(Reprinted from the Courier Post, "Hook, Line and Sinker" column, August 2004)
I've been fishing for as long as I can remember. I started specifically
bass fishing when I was around 12 years old. For the years following,
all I wanted to do was go fishing or read about fishing.
But there came a point in my fishing when I felt I had learned all I could on my own. In 1991, I joined my first fishing club, the Top Rod Bassmasters. It was the most important thing I've ever done in my life to advance my level of fishing. Joining a club has made me a better fisherman for many reasons.
Knowledge: Until you've had a chance to share real ideas
and concepts with other fishermen, you have not fully developed your talents.
Before I joined a club, I thought I knew everything. Boy was
Through club meetings and club buddy tournaments, I started learning little things that greatly enhanced my fishing skills. New techniques, new knots, new casting styles, new lures and new rigging methods.
I have shaven years off my learning curve just by comparing notes with other fishermen. The interaction between club members also sparks new ideas that you could never have thought of on your own.
Stepping Stone: For the angler who wants to have the opportunity
to eventually make it to another level of tournament fishing, clubs help
you make the jump. Whether you just want to advance to local and
regional tournaments or if you aspire to turn full-time national touring
pro, clubs help you make the transition.
I learned all the basics of tournament fishing through my club. I learned things like time management, proper culling methods, strategy and decision making, and a host of other everyday tournament activities I do now regularly. The club level is [the] first step in the hierarchy of stages when moving up.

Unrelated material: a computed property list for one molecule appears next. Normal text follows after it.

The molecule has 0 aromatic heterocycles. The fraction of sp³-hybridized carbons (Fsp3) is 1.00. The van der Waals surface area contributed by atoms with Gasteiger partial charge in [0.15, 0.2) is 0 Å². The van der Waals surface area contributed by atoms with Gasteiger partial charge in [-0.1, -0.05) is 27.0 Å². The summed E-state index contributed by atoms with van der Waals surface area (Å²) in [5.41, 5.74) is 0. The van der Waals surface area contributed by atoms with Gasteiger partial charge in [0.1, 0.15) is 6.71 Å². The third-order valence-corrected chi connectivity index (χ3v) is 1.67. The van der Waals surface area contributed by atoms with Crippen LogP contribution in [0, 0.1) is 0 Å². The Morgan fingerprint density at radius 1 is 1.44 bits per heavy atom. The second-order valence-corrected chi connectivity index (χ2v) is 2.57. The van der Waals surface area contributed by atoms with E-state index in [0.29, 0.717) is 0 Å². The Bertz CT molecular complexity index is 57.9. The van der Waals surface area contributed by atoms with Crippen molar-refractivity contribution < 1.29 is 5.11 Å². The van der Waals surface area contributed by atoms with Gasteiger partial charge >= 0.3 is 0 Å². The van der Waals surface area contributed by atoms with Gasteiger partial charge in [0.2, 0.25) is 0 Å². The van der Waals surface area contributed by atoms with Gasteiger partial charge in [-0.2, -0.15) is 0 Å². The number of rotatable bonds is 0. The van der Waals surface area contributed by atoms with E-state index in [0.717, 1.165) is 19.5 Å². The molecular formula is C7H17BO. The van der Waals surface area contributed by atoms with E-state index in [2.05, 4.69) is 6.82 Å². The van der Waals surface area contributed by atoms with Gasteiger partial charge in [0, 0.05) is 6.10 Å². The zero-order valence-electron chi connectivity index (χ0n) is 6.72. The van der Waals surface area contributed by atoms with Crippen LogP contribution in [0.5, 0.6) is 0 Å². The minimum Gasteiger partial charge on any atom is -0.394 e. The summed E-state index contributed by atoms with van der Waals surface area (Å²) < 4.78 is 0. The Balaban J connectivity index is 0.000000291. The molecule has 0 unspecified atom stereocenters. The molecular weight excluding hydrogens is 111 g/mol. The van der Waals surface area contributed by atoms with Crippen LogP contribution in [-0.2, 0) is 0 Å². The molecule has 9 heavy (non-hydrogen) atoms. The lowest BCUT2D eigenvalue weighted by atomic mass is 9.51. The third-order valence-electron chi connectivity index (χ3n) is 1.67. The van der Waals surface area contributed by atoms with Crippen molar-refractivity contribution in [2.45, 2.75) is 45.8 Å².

Camaraderie: Fishing clubs are a great way to make lifelong
friends. I started so many new friendships through fishing, I can't
even tell you -- friends I can call any time to go fishing, for advice
or for help on anything.
Besides learning about just fishing, I've learned a whole lot more. Club members have occupations ranging from teaching, to landscaping, to practicing law, to home-improvement specialties.
So now, besides just being a professional fisherman, I have a general knowledge of a whole lot of other things through friends I made in my club.
Community Service: This is another important facet of fishing
clubs. Most clubs partake in community-improvement activities.
Lake cleanups are one of the most common.
It's a great way to give back to a sport that gives so much to us. It also spreads the concepts of environmental awareness and conservation.
Getting youth involved is another concept most clubs are real big on. Clubs hold Casting Kids competitions, kids tournaments and father and son days regularly. Some clubs have even started youth subchapters, specifically for young kids who want to get an early jump on joining a club.
There are lots of clubs all over the tristate area. Odds are there's one very close to where you live. You can pick a small boat club, big boat club or a club for non-boaters.
Two sources I recommend for finding a club are the New Jersey B.A.S.S.
Federation and the South Jersey Bass Club Association. Both of these
sources can direct you to a club that perfectly suits your needs.
So, to make your fishing more fun and more successful, try joining a club. Like me, you might find that it's the best thing you'll ever do to make your fishing better.
(Michael Iaconelli is the at-large fishing columnist for Hook, Line and Sinker. He won the 2003 Bassmaster Classic. Reach him at email@example.com.)
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